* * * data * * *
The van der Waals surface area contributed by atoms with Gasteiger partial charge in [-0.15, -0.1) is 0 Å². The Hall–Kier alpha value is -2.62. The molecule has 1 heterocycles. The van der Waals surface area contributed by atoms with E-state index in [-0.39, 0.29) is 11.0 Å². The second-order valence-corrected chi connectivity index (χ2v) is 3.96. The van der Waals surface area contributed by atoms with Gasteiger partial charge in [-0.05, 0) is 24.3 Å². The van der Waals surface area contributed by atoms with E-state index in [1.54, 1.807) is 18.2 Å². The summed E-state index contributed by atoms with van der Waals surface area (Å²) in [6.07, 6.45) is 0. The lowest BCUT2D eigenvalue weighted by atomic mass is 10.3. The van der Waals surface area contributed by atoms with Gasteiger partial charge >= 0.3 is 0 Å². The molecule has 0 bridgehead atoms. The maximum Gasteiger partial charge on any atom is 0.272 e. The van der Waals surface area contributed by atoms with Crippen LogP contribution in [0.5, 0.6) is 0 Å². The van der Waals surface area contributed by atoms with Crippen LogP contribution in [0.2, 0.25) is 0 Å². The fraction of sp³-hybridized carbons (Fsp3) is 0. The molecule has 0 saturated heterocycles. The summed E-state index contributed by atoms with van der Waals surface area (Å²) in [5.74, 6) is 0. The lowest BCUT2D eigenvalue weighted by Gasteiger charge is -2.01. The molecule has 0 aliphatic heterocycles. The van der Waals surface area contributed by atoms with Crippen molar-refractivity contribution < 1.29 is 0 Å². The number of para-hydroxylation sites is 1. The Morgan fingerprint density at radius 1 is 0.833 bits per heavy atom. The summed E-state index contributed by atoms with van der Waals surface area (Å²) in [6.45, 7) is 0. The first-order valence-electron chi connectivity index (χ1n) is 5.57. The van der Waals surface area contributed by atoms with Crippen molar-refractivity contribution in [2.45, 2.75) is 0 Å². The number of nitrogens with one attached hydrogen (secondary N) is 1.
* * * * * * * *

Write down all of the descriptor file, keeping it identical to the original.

The van der Waals surface area contributed by atoms with Gasteiger partial charge in [-0.15, -0.1) is 0 Å². The Hall–Kier alpha value is -2.62. The molecule has 1 heterocycles. The van der Waals surface area contributed by atoms with E-state index in [-0.39, 0.29) is 11.0 Å². The second-order valence-corrected chi connectivity index (χ2v) is 3.96. The van der Waals surface area contributed by atoms with Gasteiger partial charge in [-0.05, 0) is 24.3 Å². The van der Waals surface area contributed by atoms with E-state index in [1.54, 1.807) is 18.2 Å². The summed E-state index contributed by atoms with van der Waals surface area (Å²) in [6.07, 6.45) is 0. The lowest BCUT2D eigenvalue weighted by atomic mass is 10.3. The van der Waals surface area contributed by atoms with Gasteiger partial charge >= 0.3 is 0 Å². The molecule has 0 bridgehead atoms. The maximum Gasteiger partial charge on any atom is 0.272 e. The van der Waals surface area contributed by atoms with Crippen LogP contribution in [0.5, 0.6) is 0 Å². The van der Waals surface area contributed by atoms with Crippen LogP contribution in [0.2, 0.25) is 0 Å². The fraction of sp³-hybridized carbons (Fsp3) is 0. The molecule has 0 saturated heterocycles. The summed E-state index contributed by atoms with van der Waals surface area (Å²) in [5.74, 6) is 0. The lowest BCUT2D eigenvalue weighted by Gasteiger charge is -2.01. The molecule has 0 aliphatic heterocycles. The van der Waals surface area contributed by atoms with Crippen molar-refractivity contribution < 1.29 is 0 Å². The number of para-hydroxylation sites is 1. The Morgan fingerprint density at radius 1 is 0.833 bits per heavy atom. The summed E-state index contributed by atoms with van der Waals surface area (Å²) in [6.45, 7) is 0. The first-order valence-electron chi connectivity index (χ1n) is 5.57. The van der Waals surface area contributed by atoms with Crippen molar-refractivity contribution in [2.45, 2.75) is 0 Å². The number of nitrogens with one attached hydrogen (secondary N) is 1.